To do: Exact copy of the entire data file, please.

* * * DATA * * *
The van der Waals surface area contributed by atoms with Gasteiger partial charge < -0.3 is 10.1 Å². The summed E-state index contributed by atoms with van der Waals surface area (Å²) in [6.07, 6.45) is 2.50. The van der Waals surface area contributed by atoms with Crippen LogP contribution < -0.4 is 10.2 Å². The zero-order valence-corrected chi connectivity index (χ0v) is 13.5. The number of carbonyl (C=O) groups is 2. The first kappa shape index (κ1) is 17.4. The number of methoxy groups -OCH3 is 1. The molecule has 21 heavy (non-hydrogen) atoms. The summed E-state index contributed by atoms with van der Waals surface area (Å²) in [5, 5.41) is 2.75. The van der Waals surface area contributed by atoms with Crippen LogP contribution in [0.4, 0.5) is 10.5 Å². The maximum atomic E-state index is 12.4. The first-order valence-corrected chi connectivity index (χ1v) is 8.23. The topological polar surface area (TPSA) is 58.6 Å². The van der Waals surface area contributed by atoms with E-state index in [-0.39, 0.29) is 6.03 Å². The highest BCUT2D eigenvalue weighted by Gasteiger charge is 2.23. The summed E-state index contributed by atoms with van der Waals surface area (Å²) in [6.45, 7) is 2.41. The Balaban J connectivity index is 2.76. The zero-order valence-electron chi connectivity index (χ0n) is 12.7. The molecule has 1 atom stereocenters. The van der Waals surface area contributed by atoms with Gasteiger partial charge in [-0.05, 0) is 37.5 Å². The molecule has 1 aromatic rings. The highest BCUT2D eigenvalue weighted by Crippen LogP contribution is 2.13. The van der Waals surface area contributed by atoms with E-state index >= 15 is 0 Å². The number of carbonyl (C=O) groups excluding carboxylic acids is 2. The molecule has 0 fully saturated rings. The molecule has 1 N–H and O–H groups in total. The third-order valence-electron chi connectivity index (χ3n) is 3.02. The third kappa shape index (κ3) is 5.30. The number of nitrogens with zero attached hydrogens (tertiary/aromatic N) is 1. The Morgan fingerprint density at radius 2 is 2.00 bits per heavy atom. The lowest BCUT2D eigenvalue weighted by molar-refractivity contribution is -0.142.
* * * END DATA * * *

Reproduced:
The van der Waals surface area contributed by atoms with Gasteiger partial charge < -0.3 is 10.1 Å². The summed E-state index contributed by atoms with van der Waals surface area (Å²) in [6.07, 6.45) is 2.50. The van der Waals surface area contributed by atoms with Crippen LogP contribution < -0.4 is 10.2 Å². The zero-order valence-corrected chi connectivity index (χ0v) is 13.5. The number of carbonyl (C=O) groups is 2. The first kappa shape index (κ1) is 17.4. The number of methoxy groups -OCH3 is 1. The molecule has 21 heavy (non-hydrogen) atoms. The summed E-state index contributed by atoms with van der Waals surface area (Å²) in [5, 5.41) is 2.75. The van der Waals surface area contributed by atoms with Crippen LogP contribution in [0.4, 0.5) is 10.5 Å². The maximum atomic E-state index is 12.4. The first-order valence-corrected chi connectivity index (χ1v) is 8.23. The topological polar surface area (TPSA) is 58.6 Å². The van der Waals surface area contributed by atoms with E-state index in [-0.39, 0.29) is 6.03 Å². The highest BCUT2D eigenvalue weighted by Gasteiger charge is 2.23. The summed E-state index contributed by atoms with van der Waals surface area (Å²) in [6.45, 7) is 2.41. The Balaban J connectivity index is 2.76. The zero-order valence-electron chi connectivity index (χ0n) is 12.7. The molecule has 1 atom stereocenters. The van der Waals surface area contributed by atoms with Gasteiger partial charge in [-0.05, 0) is 37.5 Å². The molecule has 1 aromatic rings. The highest BCUT2D eigenvalue weighted by Crippen LogP contribution is 2.13. The van der Waals surface area contributed by atoms with E-state index >= 15 is 0 Å². The number of carbonyl (C=O) groups excluding carboxylic acids is 2. The molecule has 0 fully saturated rings. The molecule has 1 N–H and O–H groups in total. The third-order valence-electron chi connectivity index (χ3n) is 3.02. The third kappa shape index (κ3) is 5.30. The number of nitrogens with zero attached hydrogens (tertiary/aromatic N) is 1. The Morgan fingerprint density at radius 2 is 2.00 bits per heavy atom. The lowest BCUT2D eigenvalue weighted by molar-refractivity contribution is -0.142.